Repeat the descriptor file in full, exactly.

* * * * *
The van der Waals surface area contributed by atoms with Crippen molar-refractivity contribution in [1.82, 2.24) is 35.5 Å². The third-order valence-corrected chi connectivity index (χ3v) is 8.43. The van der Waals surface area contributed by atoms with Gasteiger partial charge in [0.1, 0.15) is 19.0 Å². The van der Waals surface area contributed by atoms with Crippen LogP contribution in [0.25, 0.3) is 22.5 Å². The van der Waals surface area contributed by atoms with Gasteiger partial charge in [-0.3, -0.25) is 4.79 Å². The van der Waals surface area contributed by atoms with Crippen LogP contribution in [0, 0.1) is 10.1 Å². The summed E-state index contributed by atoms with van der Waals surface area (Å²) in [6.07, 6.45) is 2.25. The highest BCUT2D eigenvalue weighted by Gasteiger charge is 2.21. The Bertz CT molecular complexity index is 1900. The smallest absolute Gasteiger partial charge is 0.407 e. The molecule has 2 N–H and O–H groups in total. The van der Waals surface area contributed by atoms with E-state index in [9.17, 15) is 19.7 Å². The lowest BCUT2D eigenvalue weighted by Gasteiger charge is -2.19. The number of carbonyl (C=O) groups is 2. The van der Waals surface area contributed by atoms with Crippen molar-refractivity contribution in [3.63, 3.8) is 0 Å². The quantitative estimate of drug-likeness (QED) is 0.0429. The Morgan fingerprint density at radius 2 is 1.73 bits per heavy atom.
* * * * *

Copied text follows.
The van der Waals surface area contributed by atoms with Crippen molar-refractivity contribution in [1.82, 2.24) is 35.5 Å². The third-order valence-corrected chi connectivity index (χ3v) is 8.43. The van der Waals surface area contributed by atoms with Gasteiger partial charge in [0.1, 0.15) is 19.0 Å². The van der Waals surface area contributed by atoms with Crippen LogP contribution in [0.25, 0.3) is 22.5 Å². The van der Waals surface area contributed by atoms with Gasteiger partial charge in [-0.3, -0.25) is 4.79 Å². The van der Waals surface area contributed by atoms with Crippen LogP contribution in [0, 0.1) is 10.1 Å². The summed E-state index contributed by atoms with van der Waals surface area (Å²) in [6.07, 6.45) is 2.25. The highest BCUT2D eigenvalue weighted by Gasteiger charge is 2.21. The Bertz CT molecular complexity index is 1900. The smallest absolute Gasteiger partial charge is 0.407 e. The molecule has 2 N–H and O–H groups in total. The van der Waals surface area contributed by atoms with E-state index in [9.17, 15) is 19.7 Å². The lowest BCUT2D eigenvalue weighted by Gasteiger charge is -2.19. The number of carbonyl (C=O) groups is 2. The van der Waals surface area contributed by atoms with Crippen molar-refractivity contribution in [3.63, 3.8) is 0 Å². The quantitative estimate of drug-likeness (QED) is 0.0429. The Morgan fingerprint density at radius 2 is 1.73 bits per heavy atom.